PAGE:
Phantasm Japan: Fantasies Light and Dark from and about Japan, edited by Nick Mamatas and Masumi Washington, is the second anthology of short fiction curated specifically for Haikasoru, the speculative fiction imprint of Viz Media. Phantasm Japan, published in 2014, is a followup of sorts to the 2012 anthology The Future is Japanese. A third anthology in the loosely-related series, Hanzai Japan, is currently being complied. I rather enjoyed The Future Is Japanese and so was looking forward to the release of Phantasm Japan. The anthology collects twenty-one pieces of short fiction, including an illustrated novella, from seventeen creators in addition to the two introductory essays written by the editors. Most of the stories are original to the collection, although a few of the translated works were previously published in Japan. Much like The Future Is Japanese, Phantasm Japan promised to be an intriguing collection.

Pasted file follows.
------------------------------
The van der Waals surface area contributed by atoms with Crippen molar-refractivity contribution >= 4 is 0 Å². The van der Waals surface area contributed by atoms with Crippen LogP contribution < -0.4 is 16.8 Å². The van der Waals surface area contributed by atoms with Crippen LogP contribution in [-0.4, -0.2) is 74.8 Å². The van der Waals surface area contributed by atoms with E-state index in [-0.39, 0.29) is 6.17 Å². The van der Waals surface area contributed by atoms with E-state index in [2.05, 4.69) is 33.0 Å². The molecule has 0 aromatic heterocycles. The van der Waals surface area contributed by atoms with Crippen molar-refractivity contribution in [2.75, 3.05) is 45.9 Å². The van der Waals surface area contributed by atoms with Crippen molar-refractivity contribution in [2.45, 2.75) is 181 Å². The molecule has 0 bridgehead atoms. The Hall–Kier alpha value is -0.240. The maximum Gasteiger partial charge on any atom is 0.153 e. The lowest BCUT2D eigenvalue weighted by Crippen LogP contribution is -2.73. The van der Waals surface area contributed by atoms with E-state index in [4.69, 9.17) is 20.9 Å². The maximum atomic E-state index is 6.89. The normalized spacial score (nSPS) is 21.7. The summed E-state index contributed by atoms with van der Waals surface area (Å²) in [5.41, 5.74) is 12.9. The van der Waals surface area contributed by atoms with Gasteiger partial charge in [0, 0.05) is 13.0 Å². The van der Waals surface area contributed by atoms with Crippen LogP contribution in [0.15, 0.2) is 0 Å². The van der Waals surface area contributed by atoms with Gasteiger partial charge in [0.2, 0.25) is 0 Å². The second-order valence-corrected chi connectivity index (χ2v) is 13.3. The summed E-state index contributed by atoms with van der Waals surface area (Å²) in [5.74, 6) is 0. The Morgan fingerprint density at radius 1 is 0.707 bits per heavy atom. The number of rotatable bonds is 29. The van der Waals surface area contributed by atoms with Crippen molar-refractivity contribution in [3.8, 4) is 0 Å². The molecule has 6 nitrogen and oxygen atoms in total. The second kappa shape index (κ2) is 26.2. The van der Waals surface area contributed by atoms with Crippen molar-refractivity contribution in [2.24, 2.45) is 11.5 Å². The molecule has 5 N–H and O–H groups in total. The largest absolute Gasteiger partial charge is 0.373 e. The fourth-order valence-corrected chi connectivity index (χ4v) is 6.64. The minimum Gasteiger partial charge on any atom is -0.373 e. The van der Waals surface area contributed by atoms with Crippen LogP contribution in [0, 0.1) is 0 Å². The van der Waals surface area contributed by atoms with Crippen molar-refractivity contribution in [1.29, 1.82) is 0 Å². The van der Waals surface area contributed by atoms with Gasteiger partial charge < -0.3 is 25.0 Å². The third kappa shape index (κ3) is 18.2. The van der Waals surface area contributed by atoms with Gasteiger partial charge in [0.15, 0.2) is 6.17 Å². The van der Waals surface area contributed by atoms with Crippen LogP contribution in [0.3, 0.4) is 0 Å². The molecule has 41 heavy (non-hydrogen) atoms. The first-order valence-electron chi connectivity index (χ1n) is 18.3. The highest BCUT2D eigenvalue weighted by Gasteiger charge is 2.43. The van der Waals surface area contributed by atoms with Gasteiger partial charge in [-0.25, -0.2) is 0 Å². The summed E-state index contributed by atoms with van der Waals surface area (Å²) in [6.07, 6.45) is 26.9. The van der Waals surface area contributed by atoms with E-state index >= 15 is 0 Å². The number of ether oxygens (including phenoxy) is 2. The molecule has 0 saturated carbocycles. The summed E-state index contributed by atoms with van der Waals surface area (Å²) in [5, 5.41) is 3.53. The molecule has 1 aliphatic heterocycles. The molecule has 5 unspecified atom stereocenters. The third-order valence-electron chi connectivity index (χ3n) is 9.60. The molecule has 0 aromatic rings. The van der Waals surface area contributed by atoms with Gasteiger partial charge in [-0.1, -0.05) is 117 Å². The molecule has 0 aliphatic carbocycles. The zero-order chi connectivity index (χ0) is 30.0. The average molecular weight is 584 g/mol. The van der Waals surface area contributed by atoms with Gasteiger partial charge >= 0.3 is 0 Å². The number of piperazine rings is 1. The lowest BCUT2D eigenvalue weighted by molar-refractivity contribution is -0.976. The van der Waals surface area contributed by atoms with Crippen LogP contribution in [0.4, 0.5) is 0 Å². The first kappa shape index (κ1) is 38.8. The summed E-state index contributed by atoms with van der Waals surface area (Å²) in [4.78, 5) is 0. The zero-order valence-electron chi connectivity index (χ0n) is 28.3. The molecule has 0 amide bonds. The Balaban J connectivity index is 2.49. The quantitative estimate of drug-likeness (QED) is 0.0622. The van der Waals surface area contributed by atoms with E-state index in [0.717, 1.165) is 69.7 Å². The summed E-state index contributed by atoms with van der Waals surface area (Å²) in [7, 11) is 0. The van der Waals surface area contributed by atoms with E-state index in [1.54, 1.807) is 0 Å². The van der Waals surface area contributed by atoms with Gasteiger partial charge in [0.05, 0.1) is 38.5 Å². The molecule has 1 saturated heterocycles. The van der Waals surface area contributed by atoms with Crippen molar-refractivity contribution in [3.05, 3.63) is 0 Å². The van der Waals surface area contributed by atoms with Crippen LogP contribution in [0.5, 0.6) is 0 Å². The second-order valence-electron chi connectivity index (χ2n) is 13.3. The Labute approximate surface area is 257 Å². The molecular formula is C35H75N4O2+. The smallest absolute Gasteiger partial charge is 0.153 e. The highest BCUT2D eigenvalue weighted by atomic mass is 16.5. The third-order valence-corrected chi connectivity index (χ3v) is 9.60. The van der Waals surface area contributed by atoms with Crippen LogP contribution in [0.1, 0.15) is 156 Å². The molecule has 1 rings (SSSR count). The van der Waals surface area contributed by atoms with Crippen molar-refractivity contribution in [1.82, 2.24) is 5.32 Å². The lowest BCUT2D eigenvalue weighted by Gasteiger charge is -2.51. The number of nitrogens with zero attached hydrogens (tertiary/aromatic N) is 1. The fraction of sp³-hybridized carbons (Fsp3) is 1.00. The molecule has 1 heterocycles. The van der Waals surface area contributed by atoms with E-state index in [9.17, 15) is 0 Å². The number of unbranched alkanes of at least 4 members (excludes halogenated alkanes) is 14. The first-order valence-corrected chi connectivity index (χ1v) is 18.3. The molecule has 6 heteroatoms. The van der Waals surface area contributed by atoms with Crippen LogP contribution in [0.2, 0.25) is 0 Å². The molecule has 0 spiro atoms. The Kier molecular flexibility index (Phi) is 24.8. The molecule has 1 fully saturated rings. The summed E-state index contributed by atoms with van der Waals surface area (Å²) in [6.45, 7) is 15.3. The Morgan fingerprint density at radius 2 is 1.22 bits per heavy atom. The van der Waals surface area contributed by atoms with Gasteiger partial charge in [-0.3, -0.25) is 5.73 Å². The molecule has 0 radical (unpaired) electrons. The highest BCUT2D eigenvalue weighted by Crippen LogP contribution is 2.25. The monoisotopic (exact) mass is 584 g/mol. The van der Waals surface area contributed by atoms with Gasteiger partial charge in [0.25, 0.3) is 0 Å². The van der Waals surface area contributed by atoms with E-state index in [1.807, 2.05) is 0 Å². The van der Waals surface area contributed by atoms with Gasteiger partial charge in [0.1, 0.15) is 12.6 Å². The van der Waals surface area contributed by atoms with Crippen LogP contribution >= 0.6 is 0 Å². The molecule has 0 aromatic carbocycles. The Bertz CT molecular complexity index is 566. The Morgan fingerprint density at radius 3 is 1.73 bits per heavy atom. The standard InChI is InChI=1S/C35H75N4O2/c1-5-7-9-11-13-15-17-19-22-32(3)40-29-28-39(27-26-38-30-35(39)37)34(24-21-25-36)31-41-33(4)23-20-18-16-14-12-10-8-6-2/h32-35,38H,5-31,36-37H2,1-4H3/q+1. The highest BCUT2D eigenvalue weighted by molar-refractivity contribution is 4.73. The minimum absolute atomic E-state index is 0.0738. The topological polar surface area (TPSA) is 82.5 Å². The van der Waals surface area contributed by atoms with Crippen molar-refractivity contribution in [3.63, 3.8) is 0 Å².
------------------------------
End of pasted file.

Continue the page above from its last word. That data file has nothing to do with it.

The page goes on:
With a title like Phantasm Japan I had anticipated an anthology inspired by yokai and Japanese folklore. And while the volume does include such tales—Zachary Mason’s “Five Tales of Japan” (tengu and various deities), James A. Moore’s “He Dreads the Cold” (yuki-onna), Benjanun Sriduangkaew’s “Ningyo” (mermaids and other mythological beings)—it incorporates a much broader variety of stories as well. The fiction found in Phantasm Japan is generally fairly serious in nature and tone and all of the stories tend to have at least a touch of horror to them, but they range from historical fiction to science fiction and from tales of fantasy to tales more firmly based in reality. Pasts, presents, and futures are all explored in Phantasm Japan. The authors of Phantasm Japan are as diverse as their stories. Some make their homes in Japan while some hail from the Americas, Europe, or other parts of Asia. Many are established, award-winning writers while others are newer voices. In fact, Lauren Naturale’s “Her Last Appearance,” inspired in part by the life of kabuki actor Kairakutei Black, marks her debut as a published author of fiction. I also personally appreciated the inclusion of both queer authors and queer characters in the anthology.